Just remember, it's not that mainstream Christians feel that you "should" burn forever. This is not about vindictiveness or schadenfreude. It's about a very terrifying, heartbreaking certainty that you WILL be cut off. Hell is the point at which God gives up on you, and ceases pursuing your unworthy self. Hell is part of an overall worldview, and if they believe that you will burn, they almost certainly will also believe that someone they love dearly will burn, too. It's not necessarily about singling out particular people or groups as being dirty and unrighteous.

Hope that helps.


drowningmermaid Thanks, Maggie!

I just thought the question deserved an answer/explanation. Hell is a doctrine that bothers people on both sides of the fence, after all. But the problem is, when people with different beliefs talk about "God" or even any kind of afterlife, they are often starting from completely different preconceptions. It's like they're speaking different languages.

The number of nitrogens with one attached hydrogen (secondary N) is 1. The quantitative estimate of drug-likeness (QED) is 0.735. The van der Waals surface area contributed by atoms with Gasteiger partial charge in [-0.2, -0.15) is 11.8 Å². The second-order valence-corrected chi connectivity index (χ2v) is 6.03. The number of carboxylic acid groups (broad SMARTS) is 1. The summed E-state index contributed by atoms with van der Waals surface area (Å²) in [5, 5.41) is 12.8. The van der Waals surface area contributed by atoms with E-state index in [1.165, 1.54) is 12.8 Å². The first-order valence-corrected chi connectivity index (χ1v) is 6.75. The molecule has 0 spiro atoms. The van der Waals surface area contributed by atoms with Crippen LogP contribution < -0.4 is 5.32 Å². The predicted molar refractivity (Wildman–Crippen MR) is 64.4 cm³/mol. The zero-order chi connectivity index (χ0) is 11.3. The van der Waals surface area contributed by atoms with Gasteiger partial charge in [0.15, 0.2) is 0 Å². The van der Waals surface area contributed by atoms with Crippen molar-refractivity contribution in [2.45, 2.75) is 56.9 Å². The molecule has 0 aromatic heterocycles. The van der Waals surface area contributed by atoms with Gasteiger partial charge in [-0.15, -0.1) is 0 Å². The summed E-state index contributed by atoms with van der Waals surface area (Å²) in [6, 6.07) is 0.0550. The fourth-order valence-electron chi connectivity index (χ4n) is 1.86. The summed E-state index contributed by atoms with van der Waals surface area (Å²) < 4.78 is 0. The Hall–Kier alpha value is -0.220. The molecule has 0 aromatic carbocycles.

Thanks for letting me know what you thought.


message 8: by Hippasus (last edited Mar 20, 2013 09:33AM) (new)

Hippasus Well since dm has resurrected the thread I noticed I failed to respond to last post. My apologies.

@Maggie: "christopher, have you not noticed in my first response that i have addressed the issue that you want others to participate in? to reiterate: 1. we are not god therefore we do not/can not make the button-push call"

When I said you hadn't answered the question I simply meant that you hadn't said explicitly whether you would press the button or not, and I'm still not sure if you would press it or not. You have simply stated that you do not believe it is possibly God would place you in such a situation. Very well I am willing to retract the situation in which you personally must press the button. Suppose you are simply going to watch god decide to press the button or not. Would you have no objection to god pressing the button?